Chicago Cab Vomit Fee Would Be First Of Its Kind

The Country's First Cab Vomit Law?

Chicago could become the first major city in the country with a puking ordinance if cab drivers get their way.

Chicago taxi drivers proposed a package of fee and fare hikes Thursday designed to offset their plunging income during the recession. Among the more controversial revenue-boosting ideas brought to the City Council is charging customers $50 for vomiting in cabs.

If enacted, Chicago would become one of America's least friendly cities for drunks and people who eat bad shellfish. Customers who barf in cabs in New York, Los Angeles, Boston, Washington, D.C., Houston or San Francisco may face the driver's wrath, but they won't see any additional charges.

"No, we do not have a puking fee," Boston Police spokesman Joe Zanoli told the Huffington Post. "To my knowledge it's free to puke in a cab."

Raymond Turner, president of Yellow Cab Houston, said Friday that of the nearly 3.7 million cab trips his company makes yearly only a fraction involve incidents of reverse peristalsis.

"It's a fairly rare event," Turner said. "From my perspective, putting a city ordinance that applies to all cab rides for something that happens only three or four times a month is not very prudent."

Turner added that while Houston has no law allowing for a fee, drivers often work out arrangements with customers who ralph while in transit. Some passengers agree to pay for a car wash, while others give larger tips.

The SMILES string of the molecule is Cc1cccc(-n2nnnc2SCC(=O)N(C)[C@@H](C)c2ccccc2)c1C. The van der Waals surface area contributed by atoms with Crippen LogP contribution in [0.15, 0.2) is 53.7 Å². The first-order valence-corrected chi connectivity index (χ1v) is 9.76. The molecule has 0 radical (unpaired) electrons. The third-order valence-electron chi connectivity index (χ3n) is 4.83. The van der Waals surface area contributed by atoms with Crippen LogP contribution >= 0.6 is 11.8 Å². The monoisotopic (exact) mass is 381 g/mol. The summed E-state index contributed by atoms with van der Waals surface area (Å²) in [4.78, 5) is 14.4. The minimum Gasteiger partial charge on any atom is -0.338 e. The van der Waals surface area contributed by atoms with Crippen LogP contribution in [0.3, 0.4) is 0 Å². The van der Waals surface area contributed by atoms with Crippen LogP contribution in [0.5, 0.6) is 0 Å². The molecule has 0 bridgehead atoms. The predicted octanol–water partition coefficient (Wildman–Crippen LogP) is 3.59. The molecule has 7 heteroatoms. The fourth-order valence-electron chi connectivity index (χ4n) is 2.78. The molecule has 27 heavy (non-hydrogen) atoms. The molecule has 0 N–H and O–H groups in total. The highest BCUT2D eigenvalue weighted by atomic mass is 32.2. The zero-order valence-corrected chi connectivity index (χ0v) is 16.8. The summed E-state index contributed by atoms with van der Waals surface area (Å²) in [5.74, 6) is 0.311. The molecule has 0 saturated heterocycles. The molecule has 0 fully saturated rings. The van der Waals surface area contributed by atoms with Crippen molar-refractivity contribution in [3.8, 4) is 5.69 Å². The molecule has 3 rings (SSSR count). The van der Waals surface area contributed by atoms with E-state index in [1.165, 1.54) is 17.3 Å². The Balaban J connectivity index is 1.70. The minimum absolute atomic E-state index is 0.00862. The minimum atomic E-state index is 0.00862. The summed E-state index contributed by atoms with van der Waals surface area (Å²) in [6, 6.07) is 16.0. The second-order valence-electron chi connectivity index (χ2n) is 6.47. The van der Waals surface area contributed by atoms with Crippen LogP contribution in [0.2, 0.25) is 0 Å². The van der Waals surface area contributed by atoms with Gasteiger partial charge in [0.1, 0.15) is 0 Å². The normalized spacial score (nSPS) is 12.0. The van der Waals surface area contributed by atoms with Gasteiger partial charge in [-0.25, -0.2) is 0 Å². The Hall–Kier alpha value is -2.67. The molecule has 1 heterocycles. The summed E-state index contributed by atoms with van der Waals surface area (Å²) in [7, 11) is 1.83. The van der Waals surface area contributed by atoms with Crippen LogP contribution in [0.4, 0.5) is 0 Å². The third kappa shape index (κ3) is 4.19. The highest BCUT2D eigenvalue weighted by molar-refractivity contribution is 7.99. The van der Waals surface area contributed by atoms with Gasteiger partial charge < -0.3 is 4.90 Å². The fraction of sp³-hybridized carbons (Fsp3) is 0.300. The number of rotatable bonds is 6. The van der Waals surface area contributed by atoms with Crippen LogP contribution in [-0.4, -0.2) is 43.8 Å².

But proponents of the mandatory barfing surcharge argue that such arrangements leave drivers at the mercy of crabby and sometimes incoherent customers.

Plus, even if they do get compensated extra, drivers still must stop to clean up the mess, wasting time that could be spent getting additional fares.

Dena Reed, general counsel for the District of Columbia Taxicab Commission, agreed that drivers often strike deals with customers to clean up their puke but said that such deals are, nonetheless, not allowed.

"No official fee can be imposed on a customer for throwing up in the cab," Reed said. "You can't unofficially do that, either."

Even in the hilly city of San Francisco, puking cab customers face no penalty.

"There appears not to be a fee for throwing up," said Mariana Valdez of the San Francisco Taxicab Commission. "I couldn't tell you about giving birth or cutting off your own finger."

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